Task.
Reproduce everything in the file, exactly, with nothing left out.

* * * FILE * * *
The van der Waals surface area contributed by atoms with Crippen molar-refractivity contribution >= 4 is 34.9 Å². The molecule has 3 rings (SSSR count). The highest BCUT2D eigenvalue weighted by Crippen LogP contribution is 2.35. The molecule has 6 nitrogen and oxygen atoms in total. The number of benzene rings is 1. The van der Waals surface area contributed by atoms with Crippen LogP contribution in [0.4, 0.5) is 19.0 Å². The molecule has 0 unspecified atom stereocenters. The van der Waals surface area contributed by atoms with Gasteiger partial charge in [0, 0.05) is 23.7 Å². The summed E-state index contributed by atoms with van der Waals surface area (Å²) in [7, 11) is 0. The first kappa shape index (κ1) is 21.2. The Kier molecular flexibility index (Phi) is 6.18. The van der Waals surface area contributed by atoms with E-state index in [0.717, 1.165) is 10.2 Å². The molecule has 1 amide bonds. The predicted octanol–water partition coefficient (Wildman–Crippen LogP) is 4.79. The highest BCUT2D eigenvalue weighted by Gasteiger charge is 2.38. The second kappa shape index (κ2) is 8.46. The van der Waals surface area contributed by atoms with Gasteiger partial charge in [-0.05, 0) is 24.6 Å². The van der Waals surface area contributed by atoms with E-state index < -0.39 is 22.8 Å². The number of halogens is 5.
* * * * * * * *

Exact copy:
The van der Waals surface area contributed by atoms with Crippen molar-refractivity contribution >= 4 is 34.9 Å². The molecule has 3 rings (SSSR count). The highest BCUT2D eigenvalue weighted by Crippen LogP contribution is 2.35. The molecule has 6 nitrogen and oxygen atoms in total. The number of benzene rings is 1. The van der Waals surface area contributed by atoms with Crippen LogP contribution in [0.4, 0.5) is 19.0 Å². The molecule has 0 unspecified atom stereocenters. The van der Waals surface area contributed by atoms with Gasteiger partial charge in [0, 0.05) is 23.7 Å². The summed E-state index contributed by atoms with van der Waals surface area (Å²) in [7, 11) is 0. The first kappa shape index (κ1) is 21.2. The Kier molecular flexibility index (Phi) is 6.18. The van der Waals surface area contributed by atoms with E-state index in [0.717, 1.165) is 10.2 Å². The molecule has 1 amide bonds. The predicted octanol–water partition coefficient (Wildman–Crippen LogP) is 4.79. The highest BCUT2D eigenvalue weighted by Gasteiger charge is 2.38. The second kappa shape index (κ2) is 8.46. The van der Waals surface area contributed by atoms with Gasteiger partial charge in [-0.05, 0) is 24.6 Å². The van der Waals surface area contributed by atoms with E-state index < -0.39 is 22.8 Å². The number of halogens is 5.